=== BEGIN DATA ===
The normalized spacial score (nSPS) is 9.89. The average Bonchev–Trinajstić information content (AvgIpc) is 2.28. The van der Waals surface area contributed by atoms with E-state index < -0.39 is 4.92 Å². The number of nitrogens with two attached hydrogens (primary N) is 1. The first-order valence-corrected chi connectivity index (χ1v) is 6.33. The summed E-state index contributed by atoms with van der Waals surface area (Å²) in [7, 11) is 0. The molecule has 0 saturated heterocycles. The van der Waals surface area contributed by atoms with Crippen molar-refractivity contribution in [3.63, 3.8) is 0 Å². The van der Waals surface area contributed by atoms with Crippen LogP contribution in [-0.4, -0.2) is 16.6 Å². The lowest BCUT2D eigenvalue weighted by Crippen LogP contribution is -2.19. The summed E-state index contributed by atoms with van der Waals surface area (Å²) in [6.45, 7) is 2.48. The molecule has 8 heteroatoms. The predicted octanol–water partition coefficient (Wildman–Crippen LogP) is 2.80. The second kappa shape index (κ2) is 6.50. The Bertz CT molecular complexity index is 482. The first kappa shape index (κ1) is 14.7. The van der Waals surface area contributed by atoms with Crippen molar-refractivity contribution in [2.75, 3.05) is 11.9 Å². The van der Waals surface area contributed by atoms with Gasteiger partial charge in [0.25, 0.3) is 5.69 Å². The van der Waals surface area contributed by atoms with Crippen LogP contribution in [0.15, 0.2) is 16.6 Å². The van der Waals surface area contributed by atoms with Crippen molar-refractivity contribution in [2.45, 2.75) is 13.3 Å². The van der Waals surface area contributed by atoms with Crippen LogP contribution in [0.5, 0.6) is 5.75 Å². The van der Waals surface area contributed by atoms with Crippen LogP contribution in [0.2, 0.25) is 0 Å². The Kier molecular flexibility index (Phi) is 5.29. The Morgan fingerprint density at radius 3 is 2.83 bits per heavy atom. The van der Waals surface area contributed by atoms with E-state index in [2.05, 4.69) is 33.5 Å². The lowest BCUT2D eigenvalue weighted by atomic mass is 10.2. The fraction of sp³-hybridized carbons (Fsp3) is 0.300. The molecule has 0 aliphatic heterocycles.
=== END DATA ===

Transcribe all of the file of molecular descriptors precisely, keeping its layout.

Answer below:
The normalized spacial score (nSPS) is 9.89. The average Bonchev–Trinajstić information content (AvgIpc) is 2.28. The van der Waals surface area contributed by atoms with E-state index < -0.39 is 4.92 Å². The number of nitrogens with two attached hydrogens (primary N) is 1. The first-order valence-corrected chi connectivity index (χ1v) is 6.33. The summed E-state index contributed by atoms with van der Waals surface area (Å²) in [7, 11) is 0. The molecule has 0 saturated heterocycles. The van der Waals surface area contributed by atoms with Crippen molar-refractivity contribution in [3.63, 3.8) is 0 Å². The van der Waals surface area contributed by atoms with Crippen LogP contribution in [-0.4, -0.2) is 16.6 Å². The lowest BCUT2D eigenvalue weighted by Crippen LogP contribution is -2.19. The summed E-state index contributed by atoms with van der Waals surface area (Å²) in [6.45, 7) is 2.48. The molecule has 8 heteroatoms. The predicted octanol–water partition coefficient (Wildman–Crippen LogP) is 2.80. The second kappa shape index (κ2) is 6.50. The Bertz CT molecular complexity index is 482. The first kappa shape index (κ1) is 14.7. The van der Waals surface area contributed by atoms with Crippen molar-refractivity contribution in [2.75, 3.05) is 11.9 Å². The van der Waals surface area contributed by atoms with Gasteiger partial charge in [0.25, 0.3) is 5.69 Å². The van der Waals surface area contributed by atoms with Crippen LogP contribution in [0.15, 0.2) is 16.6 Å². The van der Waals surface area contributed by atoms with Crippen molar-refractivity contribution in [2.45, 2.75) is 13.3 Å². The van der Waals surface area contributed by atoms with Crippen LogP contribution in [0.5, 0.6) is 5.75 Å². The van der Waals surface area contributed by atoms with Crippen LogP contribution in [0.2, 0.25) is 0 Å². The Kier molecular flexibility index (Phi) is 5.29. The Morgan fingerprint density at radius 3 is 2.83 bits per heavy atom. The van der Waals surface area contributed by atoms with E-state index in [2.05, 4.69) is 33.5 Å². The lowest BCUT2D eigenvalue weighted by atomic mass is 10.2. The fraction of sp³-hybridized carbons (Fsp3) is 0.300. The molecule has 0 aliphatic heterocycles.